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3 - Comparison of cortisol responses to low dose ACTH stimuli and injection stress
Aysenur Ozderya, Sule Temizkan, Kadriye Aydin
Objective: We performed a placebo-controlled, single-blind, pilot study to compare the efficacy and safety of low dose cosyntropin stimulation test with injection stress in the diagnosis of secondary adrenocortical insufficiency.
Material and Methods: Twenty-five patients (22 F, 3 M) with a low or normal plasma ACTH level, morning plasma cortisol level <15 µg/dL and an indication of cosyntropin stimulation test for secondary adrenocortical insufficiency were included in the study. On the first day, the test was performed with direct intravenous injection with 1 mL 0.9% saline. On the second day at the same time and with the same method, the test was repeated with 1 µg/mL cosyntropin solution. Immediately prior to the procedure, blood samples were taken from the cannula located in the other forearm for measurement of plasma cortisol at 30th and 60th minutes.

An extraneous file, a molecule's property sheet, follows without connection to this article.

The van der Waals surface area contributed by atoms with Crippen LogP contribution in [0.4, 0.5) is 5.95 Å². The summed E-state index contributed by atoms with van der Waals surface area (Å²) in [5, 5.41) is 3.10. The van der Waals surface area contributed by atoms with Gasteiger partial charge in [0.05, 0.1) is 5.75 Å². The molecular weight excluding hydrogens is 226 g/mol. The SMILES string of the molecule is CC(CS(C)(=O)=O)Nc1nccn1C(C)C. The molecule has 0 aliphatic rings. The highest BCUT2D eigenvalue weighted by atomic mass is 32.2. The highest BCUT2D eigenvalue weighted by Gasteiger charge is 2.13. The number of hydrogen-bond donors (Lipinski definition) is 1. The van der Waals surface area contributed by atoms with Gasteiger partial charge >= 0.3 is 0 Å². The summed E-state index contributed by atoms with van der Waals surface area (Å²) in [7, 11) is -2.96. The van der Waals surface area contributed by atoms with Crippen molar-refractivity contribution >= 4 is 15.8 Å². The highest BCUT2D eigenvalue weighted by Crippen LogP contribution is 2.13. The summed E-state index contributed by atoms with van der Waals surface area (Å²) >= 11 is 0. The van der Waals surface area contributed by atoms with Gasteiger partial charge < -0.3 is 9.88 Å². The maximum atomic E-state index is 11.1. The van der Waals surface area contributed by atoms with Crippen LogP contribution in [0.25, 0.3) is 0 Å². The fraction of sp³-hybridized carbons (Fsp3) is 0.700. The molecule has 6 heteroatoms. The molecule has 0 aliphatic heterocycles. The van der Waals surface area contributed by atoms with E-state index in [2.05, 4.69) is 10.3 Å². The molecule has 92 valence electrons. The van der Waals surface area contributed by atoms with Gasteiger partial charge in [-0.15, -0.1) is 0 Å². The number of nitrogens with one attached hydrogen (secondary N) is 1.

Results: The median ACTH value of the patients "ed for the study was 22.10 pg/mL (14.00-29.30) and the mean plasma cortisol level was 6.71±2.00 µg/dL. The baseline plasma cortisol values measured at one minute in the placebo-controlled tests for comparison of injection stress with 1 µg cosyntropin stimulation were similar, but a significant statistically significant difference was found between plasma cortisol values measured at 30th and 60th minutes (p<0.001).
Conclusion: Injection stress, which occurs during intravenous injection, does not cause an increase in cortisol responses. However, 1 µg cosyntropin stimulation test at the physiological doses produces a significant cortisol response, especially at 30 minutes.
Keywords: Adrenal insufficiency, cortisol, injection stress stimuli, low-dose cosyntropin stimulation test
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